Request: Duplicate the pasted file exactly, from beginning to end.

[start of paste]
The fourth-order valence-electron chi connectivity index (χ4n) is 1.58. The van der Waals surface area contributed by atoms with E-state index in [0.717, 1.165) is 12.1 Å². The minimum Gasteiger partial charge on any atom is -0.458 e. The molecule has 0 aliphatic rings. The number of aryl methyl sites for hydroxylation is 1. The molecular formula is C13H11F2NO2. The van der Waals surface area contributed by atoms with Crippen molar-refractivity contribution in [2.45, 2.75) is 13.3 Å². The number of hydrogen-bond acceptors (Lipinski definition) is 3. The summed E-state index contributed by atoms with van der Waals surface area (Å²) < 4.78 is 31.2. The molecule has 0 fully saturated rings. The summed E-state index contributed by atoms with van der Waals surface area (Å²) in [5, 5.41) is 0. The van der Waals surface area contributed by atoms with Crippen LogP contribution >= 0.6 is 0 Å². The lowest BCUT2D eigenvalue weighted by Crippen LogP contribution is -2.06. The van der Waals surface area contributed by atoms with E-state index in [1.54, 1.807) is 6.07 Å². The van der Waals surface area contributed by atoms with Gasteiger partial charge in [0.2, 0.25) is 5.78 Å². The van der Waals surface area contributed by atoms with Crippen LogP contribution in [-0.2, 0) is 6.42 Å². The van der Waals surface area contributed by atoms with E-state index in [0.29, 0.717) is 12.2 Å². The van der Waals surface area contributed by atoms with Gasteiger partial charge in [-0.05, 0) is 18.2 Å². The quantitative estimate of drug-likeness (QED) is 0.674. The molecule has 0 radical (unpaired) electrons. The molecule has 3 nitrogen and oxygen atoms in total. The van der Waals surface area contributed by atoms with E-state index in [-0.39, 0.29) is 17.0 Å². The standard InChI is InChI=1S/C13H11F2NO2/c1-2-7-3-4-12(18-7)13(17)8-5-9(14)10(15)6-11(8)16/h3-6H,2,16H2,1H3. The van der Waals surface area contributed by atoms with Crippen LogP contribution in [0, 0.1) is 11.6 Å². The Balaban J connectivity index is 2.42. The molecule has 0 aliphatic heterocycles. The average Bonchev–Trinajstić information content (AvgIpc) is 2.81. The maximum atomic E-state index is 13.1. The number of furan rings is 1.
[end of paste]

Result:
The fourth-order valence-electron chi connectivity index (χ4n) is 1.58. The van der Waals surface area contributed by atoms with E-state index in [0.717, 1.165) is 12.1 Å². The minimum Gasteiger partial charge on any atom is -0.458 e. The molecule has 0 aliphatic rings. The number of aryl methyl sites for hydroxylation is 1. The molecular formula is C13H11F2NO2. The van der Waals surface area contributed by atoms with Crippen molar-refractivity contribution in [2.45, 2.75) is 13.3 Å². The number of hydrogen-bond acceptors (Lipinski definition) is 3. The summed E-state index contributed by atoms with van der Waals surface area (Å²) < 4.78 is 31.2. The molecule has 0 fully saturated rings. The summed E-state index contributed by atoms with van der Waals surface area (Å²) in [5, 5.41) is 0. The van der Waals surface area contributed by atoms with Crippen LogP contribution >= 0.6 is 0 Å². The lowest BCUT2D eigenvalue weighted by Crippen LogP contribution is -2.06. The van der Waals surface area contributed by atoms with E-state index in [1.54, 1.807) is 6.07 Å². The van der Waals surface area contributed by atoms with Gasteiger partial charge in [0.2, 0.25) is 5.78 Å². The van der Waals surface area contributed by atoms with Crippen LogP contribution in [-0.2, 0) is 6.42 Å². The van der Waals surface area contributed by atoms with E-state index in [0.29, 0.717) is 12.2 Å². The van der Waals surface area contributed by atoms with Gasteiger partial charge in [-0.05, 0) is 18.2 Å². The quantitative estimate of drug-likeness (QED) is 0.674. The molecule has 0 radical (unpaired) electrons. The molecule has 3 nitrogen and oxygen atoms in total. The van der Waals surface area contributed by atoms with E-state index in [-0.39, 0.29) is 17.0 Å². The standard InChI is InChI=1S/C13H11F2NO2/c1-2-7-3-4-12(18-7)13(17)8-5-9(14)10(15)6-11(8)16/h3-6H,2,16H2,1H3. The van der Waals surface area contributed by atoms with Crippen LogP contribution in [0, 0.1) is 11.6 Å². The Balaban J connectivity index is 2.42. The molecule has 0 aliphatic heterocycles. The average Bonchev–Trinajstić information content (AvgIpc) is 2.81. The maximum atomic E-state index is 13.1. The number of furan rings is 1.